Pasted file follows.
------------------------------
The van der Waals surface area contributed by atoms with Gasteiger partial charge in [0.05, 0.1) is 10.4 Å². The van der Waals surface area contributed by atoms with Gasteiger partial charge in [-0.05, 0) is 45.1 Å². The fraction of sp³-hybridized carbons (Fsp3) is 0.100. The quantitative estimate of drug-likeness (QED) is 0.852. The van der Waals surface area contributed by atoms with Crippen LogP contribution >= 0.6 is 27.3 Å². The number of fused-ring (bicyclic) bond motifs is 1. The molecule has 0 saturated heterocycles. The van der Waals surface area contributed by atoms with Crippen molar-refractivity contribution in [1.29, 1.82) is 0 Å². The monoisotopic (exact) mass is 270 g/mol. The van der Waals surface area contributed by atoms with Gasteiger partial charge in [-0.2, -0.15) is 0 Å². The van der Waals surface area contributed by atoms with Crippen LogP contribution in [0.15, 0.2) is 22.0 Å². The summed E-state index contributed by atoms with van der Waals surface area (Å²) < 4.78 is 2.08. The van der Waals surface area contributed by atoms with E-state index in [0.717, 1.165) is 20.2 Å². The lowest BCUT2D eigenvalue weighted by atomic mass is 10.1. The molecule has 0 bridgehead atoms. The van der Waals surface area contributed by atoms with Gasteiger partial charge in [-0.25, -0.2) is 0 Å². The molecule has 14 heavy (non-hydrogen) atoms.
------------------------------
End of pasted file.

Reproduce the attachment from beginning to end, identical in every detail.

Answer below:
The van der Waals surface area contributed by atoms with Gasteiger partial charge in [0.05, 0.1) is 10.4 Å². The van der Waals surface area contributed by atoms with Gasteiger partial charge in [-0.05, 0) is 45.1 Å². The fraction of sp³-hybridized carbons (Fsp3) is 0.100. The quantitative estimate of drug-likeness (QED) is 0.852. The van der Waals surface area contributed by atoms with Crippen LogP contribution >= 0.6 is 27.3 Å². The number of fused-ring (bicyclic) bond motifs is 1. The molecule has 0 saturated heterocycles. The van der Waals surface area contributed by atoms with Crippen molar-refractivity contribution in [1.29, 1.82) is 0 Å². The monoisotopic (exact) mass is 270 g/mol. The van der Waals surface area contributed by atoms with Gasteiger partial charge in [-0.2, -0.15) is 0 Å². The van der Waals surface area contributed by atoms with Crippen LogP contribution in [0.15, 0.2) is 22.0 Å². The summed E-state index contributed by atoms with van der Waals surface area (Å²) < 4.78 is 2.08. The van der Waals surface area contributed by atoms with E-state index in [0.717, 1.165) is 20.2 Å². The lowest BCUT2D eigenvalue weighted by atomic mass is 10.1. The molecule has 0 bridgehead atoms. The van der Waals surface area contributed by atoms with Gasteiger partial charge in [-0.25, -0.2) is 0 Å². The molecule has 14 heavy (non-hydrogen) atoms.